April 19/DAILY MAIL (London) -- It's cool, colourful and delicious, and if that were not enough, the strawberry daiquiri is also good for your health.

The cocktail's combination of strawberries and alcohol could be just what the doctor ordered.

Strawberries are already known to be good at tackling free radicals, harmful molecules linked to cancer, heart disease and arthritis.

Now scientists who were looking for ways to keep the fruit fresh during storage have discovered that alcohol enhances the strawberry's disease-fighting properties.

The Cuban cocktail, said to have been a favourite of Ernest Hemingway, is a blend of rum, lime or lemon juice, strawberry liqueur, sugar and fresh strawberries.

Those not keen on rum might prefer to try a vodka-based strawberry martini. Even the trifle could be healthier than we realised.

The health-giving properties of blueberries -- the only other fruit looked at by the U.S. and Thai researchers -- were also improved by alcohol. It is likely many other fruits would be affected in the same way.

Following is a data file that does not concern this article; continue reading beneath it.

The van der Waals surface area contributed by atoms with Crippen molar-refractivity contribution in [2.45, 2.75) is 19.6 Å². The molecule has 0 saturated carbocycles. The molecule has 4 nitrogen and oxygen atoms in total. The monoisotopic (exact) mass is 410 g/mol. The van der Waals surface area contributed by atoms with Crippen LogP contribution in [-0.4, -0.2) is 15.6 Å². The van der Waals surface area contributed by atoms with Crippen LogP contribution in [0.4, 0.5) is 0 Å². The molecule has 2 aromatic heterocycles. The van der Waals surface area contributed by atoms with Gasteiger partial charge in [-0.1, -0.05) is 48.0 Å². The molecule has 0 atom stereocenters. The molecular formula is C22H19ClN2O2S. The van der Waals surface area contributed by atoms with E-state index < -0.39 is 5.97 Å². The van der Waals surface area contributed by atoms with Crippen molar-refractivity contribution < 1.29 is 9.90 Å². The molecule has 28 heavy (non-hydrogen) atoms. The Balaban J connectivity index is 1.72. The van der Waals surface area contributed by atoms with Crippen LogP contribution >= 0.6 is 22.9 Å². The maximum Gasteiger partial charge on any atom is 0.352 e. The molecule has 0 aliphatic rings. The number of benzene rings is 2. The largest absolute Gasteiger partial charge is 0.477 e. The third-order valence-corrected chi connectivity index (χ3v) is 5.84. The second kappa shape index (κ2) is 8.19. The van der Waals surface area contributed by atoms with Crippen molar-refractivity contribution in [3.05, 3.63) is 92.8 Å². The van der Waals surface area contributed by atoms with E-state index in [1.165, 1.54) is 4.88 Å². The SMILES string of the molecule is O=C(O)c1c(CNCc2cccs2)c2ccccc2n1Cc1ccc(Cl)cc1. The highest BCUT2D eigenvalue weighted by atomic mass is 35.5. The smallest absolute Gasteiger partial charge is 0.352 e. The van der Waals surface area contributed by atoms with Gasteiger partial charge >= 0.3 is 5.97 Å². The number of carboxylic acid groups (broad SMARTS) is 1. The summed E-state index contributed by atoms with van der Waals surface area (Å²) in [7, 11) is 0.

Produced naturally in the body, free radicals are harmful molecules which damage cells. Antioxidants, including some vitamins, and plant chemicals, minimise damage by mopping up the free radicals.

The research, published in the Journal of Science and Food Agriculture, showed that treating strawberries with alcohol boosts their natural antioxidant capacity by around a third.

The health benefits of strawberries were recognised hundreds of years ago, with the Romans believing the fruit eased ills from melancholy to liver disease.

Strawberries are rich in cholesterol-lowering fiber, potassium, which aids digestion, folic acid, which wards off heart disease, and vitamin B6, which plays a vital role in keeping the immune and nervous systems healthy.

Once a quintessentially summer treat, changing farming practices and climate mean the British strawberry is on sale earlier and earlier.

This year, home-grown fruits arrived on supermarket shelves in the first days of March, a full month earlier than the previous year's crop.

The increasing use of glasshouses and polytunnels mean British berries are likely to be available until the end of December.

From the April 23, 2007, Prepared Foods e-Flash